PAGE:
Florida Scrub Jay
Look for wading birds along the shores of the lakes and ponds on the Lake Wales Ridge. Nesting pairs of osprey occur at the Lake Placid Scrub tract and the Royce Unit. Bald eagles nest at the Lake Placid Scrub site and the Royce Unit. The threatened Florida scrub-jay is relatively common some of tracts. A 1992-93 survey located 164 scrub jay groups on acquired sites, and 153 additional groups on lands sought for acquisition. Together these lands contain nearly 10 percent of the entire population of jays that still exist in Florida.
Wildlife Spotlight: Sand Skink
U.S. Fish and Wildlife Service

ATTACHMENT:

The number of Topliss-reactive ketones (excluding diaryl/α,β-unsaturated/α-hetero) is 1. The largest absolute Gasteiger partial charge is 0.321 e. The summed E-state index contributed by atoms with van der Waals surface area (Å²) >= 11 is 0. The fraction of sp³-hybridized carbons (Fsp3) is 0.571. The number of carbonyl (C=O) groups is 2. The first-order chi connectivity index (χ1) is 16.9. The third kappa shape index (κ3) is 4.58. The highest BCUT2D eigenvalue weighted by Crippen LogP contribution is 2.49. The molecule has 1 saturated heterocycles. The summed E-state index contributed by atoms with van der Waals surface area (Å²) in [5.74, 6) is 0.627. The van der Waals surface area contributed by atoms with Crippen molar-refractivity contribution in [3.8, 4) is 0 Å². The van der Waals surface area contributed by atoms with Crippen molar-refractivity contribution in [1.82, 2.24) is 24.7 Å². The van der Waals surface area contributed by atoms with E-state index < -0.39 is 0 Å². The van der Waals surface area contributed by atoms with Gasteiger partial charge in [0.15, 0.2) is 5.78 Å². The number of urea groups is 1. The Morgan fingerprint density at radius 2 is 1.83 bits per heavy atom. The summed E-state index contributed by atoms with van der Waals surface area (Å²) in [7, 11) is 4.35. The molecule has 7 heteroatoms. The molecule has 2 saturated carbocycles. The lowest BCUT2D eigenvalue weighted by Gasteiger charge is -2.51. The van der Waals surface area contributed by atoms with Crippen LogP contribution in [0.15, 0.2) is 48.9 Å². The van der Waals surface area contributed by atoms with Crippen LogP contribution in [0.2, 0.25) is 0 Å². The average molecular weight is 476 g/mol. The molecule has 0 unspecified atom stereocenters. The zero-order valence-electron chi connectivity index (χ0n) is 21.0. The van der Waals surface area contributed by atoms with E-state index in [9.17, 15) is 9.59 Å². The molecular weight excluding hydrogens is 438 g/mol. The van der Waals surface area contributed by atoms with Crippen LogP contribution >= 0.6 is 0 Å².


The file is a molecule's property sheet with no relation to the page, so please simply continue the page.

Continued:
The presence of the rare sand skink (listed as threatened by both Florida and the U.S.) is best detected by the distinct waving trails it leaves in the sand as it "swims" just below the surface. Slender, shiny and light in color, the sand skink reaches a length of about 5 inches and feeds mainly on beetle larvae and termites. The sand skink is endemic to the sandy ridges of central Florida. Its future is threatened by habitat loss from conversion to agricultural and residential uses and from habitat degradation due to fire exclusion. The sand skink appears to do best in areas free of abundant plant roots, with open canopies, scattered shrubby vegetation, and patches of bare sand.